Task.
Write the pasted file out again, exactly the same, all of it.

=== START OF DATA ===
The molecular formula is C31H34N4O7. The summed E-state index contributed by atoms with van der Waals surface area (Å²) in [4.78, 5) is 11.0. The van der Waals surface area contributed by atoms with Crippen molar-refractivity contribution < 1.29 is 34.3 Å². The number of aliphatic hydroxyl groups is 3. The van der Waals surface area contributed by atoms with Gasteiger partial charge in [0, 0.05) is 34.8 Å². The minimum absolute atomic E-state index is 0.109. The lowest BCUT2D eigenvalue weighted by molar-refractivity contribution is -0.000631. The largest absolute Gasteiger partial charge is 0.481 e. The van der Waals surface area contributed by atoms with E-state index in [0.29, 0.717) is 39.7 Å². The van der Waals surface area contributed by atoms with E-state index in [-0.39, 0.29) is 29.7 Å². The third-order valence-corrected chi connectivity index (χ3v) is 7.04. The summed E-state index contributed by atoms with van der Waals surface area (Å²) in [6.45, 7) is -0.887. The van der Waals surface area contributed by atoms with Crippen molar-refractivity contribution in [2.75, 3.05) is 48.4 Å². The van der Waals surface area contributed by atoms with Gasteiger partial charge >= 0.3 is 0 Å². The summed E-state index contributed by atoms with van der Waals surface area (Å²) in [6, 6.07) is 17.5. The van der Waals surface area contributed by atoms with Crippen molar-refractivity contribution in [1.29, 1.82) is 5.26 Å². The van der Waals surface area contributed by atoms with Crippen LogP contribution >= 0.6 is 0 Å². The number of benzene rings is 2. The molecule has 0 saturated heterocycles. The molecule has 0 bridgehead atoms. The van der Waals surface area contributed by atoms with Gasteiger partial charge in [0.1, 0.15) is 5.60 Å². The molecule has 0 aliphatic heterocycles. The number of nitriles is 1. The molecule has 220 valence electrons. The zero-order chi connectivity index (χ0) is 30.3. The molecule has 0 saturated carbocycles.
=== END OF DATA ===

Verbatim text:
The molecular formula is C31H34N4O7. The summed E-state index contributed by atoms with van der Waals surface area (Å²) in [4.78, 5) is 11.0. The van der Waals surface area contributed by atoms with Crippen molar-refractivity contribution < 1.29 is 34.3 Å². The number of aliphatic hydroxyl groups is 3. The van der Waals surface area contributed by atoms with Gasteiger partial charge in [0, 0.05) is 34.8 Å². The minimum absolute atomic E-state index is 0.109. The lowest BCUT2D eigenvalue weighted by molar-refractivity contribution is -0.000631. The largest absolute Gasteiger partial charge is 0.481 e. The van der Waals surface area contributed by atoms with E-state index in [0.29, 0.717) is 39.7 Å². The van der Waals surface area contributed by atoms with E-state index in [-0.39, 0.29) is 29.7 Å². The third-order valence-corrected chi connectivity index (χ3v) is 7.04. The summed E-state index contributed by atoms with van der Waals surface area (Å²) in [6.45, 7) is -0.887. The van der Waals surface area contributed by atoms with Crippen molar-refractivity contribution in [2.75, 3.05) is 48.4 Å². The van der Waals surface area contributed by atoms with Gasteiger partial charge >= 0.3 is 0 Å². The summed E-state index contributed by atoms with van der Waals surface area (Å²) in [6, 6.07) is 17.5. The van der Waals surface area contributed by atoms with Crippen molar-refractivity contribution in [1.29, 1.82) is 5.26 Å². The van der Waals surface area contributed by atoms with Crippen LogP contribution >= 0.6 is 0 Å². The number of benzene rings is 2. The molecule has 0 saturated heterocycles. The molecule has 0 bridgehead atoms. The van der Waals surface area contributed by atoms with Gasteiger partial charge in [0.1, 0.15) is 5.60 Å². The molecule has 0 aliphatic heterocycles. The number of nitriles is 1. The molecule has 220 valence electrons. The zero-order chi connectivity index (χ0) is 30.3. The molecule has 0 saturated carbocycles.